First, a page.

Another important facet of Truth relates to the existence of man as a part of nature and society. Just as one has to put on different types of clothes based on the season, everyone has to align and coordinate one's life with the realities of the nature and the world. For achieving such a coordination, one has to first understand the reality or in other words arrive at the Truth. For centuries, thinkers, philosophers, moralists, social scientists and environmentalists have tried to understand the laws governing society and nature. Based on their understanding of Truth, they tried to guide human beings to live in harmony with Truth. It is just natural that this harmonious relation will mean diverse lifestyles based on different time-place-circumstance realities and also based on differing natures of different persons. For example, there are some who need to wear hardly any woolens even in extreme winter while some others will put on a coat at the slightest hint of a fall in temperature. For both categories the time-place-circumstance realities are the same but the nature of individuals is different.
Every individual must choose his path of harmony based on his perceptions of the realities of external world as well as of his own self. If his perceptions are true, his path will be the path of truth. A few examples will illustrate the point. A person sitting in front of an air-conditioner forgot that it was scorching hot outside; he felt cold and assumed it was winter; he put on some woolens and went out. The image in his mind was false, so he suffered. Similarly a person misjudged his own aptitude and chose to become a lawyer instead of pursuing a career in science, for which he had the aptitude. Again a case of following the path that is not based on Truth. A man marries his sister and gets children having serious genetic problems. This is a case of ignoring the laws of nature regarding reproduction based on the wrong perception that such laws do not matter. Each of the above paths is based on falsity and hence leads to an inharmonious relation causing sorrow and pain.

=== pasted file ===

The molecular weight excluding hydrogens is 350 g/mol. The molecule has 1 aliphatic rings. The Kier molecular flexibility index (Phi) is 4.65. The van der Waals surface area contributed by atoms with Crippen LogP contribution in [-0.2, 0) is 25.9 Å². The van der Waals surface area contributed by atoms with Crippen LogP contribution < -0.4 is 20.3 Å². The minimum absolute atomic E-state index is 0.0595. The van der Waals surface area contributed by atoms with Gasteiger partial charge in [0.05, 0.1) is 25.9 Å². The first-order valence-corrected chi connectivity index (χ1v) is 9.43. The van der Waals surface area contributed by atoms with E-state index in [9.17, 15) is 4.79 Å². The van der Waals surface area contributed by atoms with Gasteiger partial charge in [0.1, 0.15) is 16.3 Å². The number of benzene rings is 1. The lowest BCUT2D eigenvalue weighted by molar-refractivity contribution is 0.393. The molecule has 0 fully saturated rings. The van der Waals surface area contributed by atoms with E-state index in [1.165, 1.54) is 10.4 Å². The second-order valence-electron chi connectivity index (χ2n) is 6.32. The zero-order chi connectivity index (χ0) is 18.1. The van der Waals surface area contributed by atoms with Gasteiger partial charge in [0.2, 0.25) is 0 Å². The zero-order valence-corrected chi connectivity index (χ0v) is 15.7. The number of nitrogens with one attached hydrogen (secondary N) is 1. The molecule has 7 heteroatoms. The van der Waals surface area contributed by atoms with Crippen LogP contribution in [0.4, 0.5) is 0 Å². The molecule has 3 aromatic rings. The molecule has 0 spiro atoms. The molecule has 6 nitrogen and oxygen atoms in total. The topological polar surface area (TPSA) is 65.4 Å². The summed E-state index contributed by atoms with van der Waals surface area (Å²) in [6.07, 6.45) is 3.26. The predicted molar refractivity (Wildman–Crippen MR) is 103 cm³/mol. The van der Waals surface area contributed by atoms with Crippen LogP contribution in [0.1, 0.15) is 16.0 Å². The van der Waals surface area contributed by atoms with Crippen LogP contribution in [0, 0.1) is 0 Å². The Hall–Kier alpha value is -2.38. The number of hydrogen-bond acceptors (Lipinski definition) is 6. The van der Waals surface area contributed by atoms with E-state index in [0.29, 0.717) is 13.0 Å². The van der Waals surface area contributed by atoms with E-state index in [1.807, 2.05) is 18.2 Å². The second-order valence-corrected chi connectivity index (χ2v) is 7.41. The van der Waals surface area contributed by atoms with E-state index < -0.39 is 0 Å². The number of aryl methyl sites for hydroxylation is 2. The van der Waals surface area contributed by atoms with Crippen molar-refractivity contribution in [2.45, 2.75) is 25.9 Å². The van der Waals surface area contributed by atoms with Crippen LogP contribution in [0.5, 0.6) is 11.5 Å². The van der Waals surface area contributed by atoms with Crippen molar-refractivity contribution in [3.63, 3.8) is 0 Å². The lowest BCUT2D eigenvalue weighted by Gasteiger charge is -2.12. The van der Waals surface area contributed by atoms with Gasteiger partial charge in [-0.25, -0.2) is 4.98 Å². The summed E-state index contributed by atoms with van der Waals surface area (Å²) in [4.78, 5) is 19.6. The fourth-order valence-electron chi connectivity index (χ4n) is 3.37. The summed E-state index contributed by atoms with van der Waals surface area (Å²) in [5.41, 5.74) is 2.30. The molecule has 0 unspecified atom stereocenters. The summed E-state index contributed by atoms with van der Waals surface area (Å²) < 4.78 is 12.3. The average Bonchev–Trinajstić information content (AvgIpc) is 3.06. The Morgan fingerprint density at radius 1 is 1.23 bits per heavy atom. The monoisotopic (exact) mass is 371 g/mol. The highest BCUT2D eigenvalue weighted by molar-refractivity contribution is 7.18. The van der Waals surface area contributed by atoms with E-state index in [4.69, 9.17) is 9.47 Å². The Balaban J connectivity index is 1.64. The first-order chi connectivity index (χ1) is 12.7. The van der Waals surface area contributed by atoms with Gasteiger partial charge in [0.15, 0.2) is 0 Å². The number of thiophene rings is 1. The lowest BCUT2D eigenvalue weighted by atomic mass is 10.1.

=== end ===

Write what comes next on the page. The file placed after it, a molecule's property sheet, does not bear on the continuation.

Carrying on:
It must be admitted that it is not easy to understand this aspect of Truth. The search for truth in science as well as in matters concerning harmonious life has been going on for times immemorial and will probably continue for all times to come.
Truth, as science, as experience of the soul and as the basis for harmony with the world is an all encompassing reality that transcends the limited truth of Gandhi. A seeker and follower of such a Truth does not even hesitate to speak a lie if necessary for defending Truth, just as Krishna did and made others do all through his life. It is for this Truth that the sages of ancient India said "Satyamev Jayate".
29 December 2001
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ANIL CHAWLA is an engineer by qualification but a philosopher by vocation and a management consultant by profession.